UK records hottest day of the year with high temperatures forecast for Friday

Britain is expected to be hotter than parts of Jamaica and the Maldives

People relax in the sun of the bank the River Thames, with the The City of London financial district in the distance, in London, Britain, June 16, 2022. Reuters
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The hottest day of the year in the UK was recorded on Thursday as the country basked in temperatures of more than 29°C.

Thursday's highest temperature of 29.5°C was recorded at Northolt in West London, passing the year's high of 28.2°C recorded at Kew Gardens on Wednesday.

London and some spots in East Anglia are expected to reach a sweltering 34°C on Friday, the Met Office said.

Away from the capital and the south-east, most of England and Wales is expected to hit between 27°C and 30°C — hotter than parts of Jamaica and the Maldives.

But experts, some of whom attribute the heat to climate change, have warned people of the dangers with the hot weather.

“The health implications of rising temperatures in the UK are serious," said Dr Radhika Khosla, of the University of Oxford.

“Important physiological changes occur in response to high temperatures, including changes in our circulatory, nervous and respiratory systems.

“When these adaptive measures are not enough, the risk of cardiopulmonary and cardiovascular problems increases among older adults, young children, people with chronic conditions, athletes and outdoor workers.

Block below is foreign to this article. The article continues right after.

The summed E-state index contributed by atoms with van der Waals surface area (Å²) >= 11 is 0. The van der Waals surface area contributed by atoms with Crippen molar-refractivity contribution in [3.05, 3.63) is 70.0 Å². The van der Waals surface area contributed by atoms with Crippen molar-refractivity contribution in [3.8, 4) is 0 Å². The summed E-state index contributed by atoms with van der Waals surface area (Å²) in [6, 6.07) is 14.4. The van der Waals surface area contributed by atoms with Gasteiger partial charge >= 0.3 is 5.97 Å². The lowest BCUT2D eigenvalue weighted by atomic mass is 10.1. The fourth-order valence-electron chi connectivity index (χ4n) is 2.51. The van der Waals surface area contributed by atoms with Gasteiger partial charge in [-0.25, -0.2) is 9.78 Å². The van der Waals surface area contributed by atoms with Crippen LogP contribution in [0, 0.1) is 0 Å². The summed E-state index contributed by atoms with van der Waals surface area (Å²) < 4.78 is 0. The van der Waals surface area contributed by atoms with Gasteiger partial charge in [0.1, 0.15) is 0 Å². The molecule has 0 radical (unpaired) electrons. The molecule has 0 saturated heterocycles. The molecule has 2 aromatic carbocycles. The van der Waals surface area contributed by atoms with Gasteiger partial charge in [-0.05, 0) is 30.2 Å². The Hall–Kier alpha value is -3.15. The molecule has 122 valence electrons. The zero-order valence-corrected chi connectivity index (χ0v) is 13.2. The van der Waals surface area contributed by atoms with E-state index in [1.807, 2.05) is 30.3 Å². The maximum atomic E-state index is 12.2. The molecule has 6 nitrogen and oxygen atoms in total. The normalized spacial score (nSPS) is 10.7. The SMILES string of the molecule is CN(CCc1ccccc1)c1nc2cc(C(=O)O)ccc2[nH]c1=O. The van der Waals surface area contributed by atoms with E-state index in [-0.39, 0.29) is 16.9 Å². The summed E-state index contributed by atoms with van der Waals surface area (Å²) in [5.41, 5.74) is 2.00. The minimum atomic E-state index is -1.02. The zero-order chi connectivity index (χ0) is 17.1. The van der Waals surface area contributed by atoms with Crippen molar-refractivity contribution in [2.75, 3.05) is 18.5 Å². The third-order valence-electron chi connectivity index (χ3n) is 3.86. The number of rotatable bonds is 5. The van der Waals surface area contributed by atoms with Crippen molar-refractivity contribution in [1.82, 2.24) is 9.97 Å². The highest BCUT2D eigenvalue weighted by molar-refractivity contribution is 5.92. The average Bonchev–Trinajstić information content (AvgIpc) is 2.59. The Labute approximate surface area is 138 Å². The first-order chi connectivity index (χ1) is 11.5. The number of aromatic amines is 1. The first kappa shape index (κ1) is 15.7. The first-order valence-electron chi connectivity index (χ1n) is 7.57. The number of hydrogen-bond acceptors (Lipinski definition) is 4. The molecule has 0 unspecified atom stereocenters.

“Severe heat disrupts sleep, impairs cognitive performance and is associated with increased risk of suicide or hospital admission for mental illness.”

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The UK Health Security Agency and the Met Office have issued a Level 3 heat-health alert for London, and the east and south-east of England.

It follows the Level 2 alert issued on Tuesday and confirms that the Met Office’s threshold temperatures for an alert will be reached in three regions from Friday.

A Level 2 alert remains in place for the East Midlands and the south-west.

“Heatwaves are one of the most deadly natural hazards," said Dr Vikki Thompson, climate scientist at the University of Bristol Cabot Institute for the Environment, in the UK.

"Three thousand deaths were linked to heatwaves in 2021.

“The health issues related to heat include direct effects, such as heatstroke and cardiovascular failure, and indirect effects, including poorer mental health and an increase in accidents such as car crashes and drownings.”

Dr Mark McCarthy, head of the Met Office National Climate Information Centre, said: “Reaching 34°C during June is a rare, but not unprecedented event in the historical climate records for the UK.

“But if it should happen this week it would be notable that it would have occurred on three days during the last six Junes.”

Two men sleep at the base of Nelson's Column in Trafalgar Square during hot weather in London on Thursday. AP

“Despite the official warnings, some people still underestimate the effects of heat and don’t change their plans to take it into account," said Prof Hannah Cloke, of the University of Reading.

“We need to consider how people react to the current warnings and continue to improve them. A warning system that people ignore is next to useless.

“Thousands of people already die due to excess heat in the UK, and climate change will only make heatwaves more frequent and more extreme in the future.

"Let’s not wait for people to die before we take heatwaves seriously.”

Britain’s highest recorded June UK temperature was 35.6°C at Southampton Mayflower Park in June 1976, and forecasters do not expect that to be passed this week.

Updated: June 17, 2022, 5:55 AM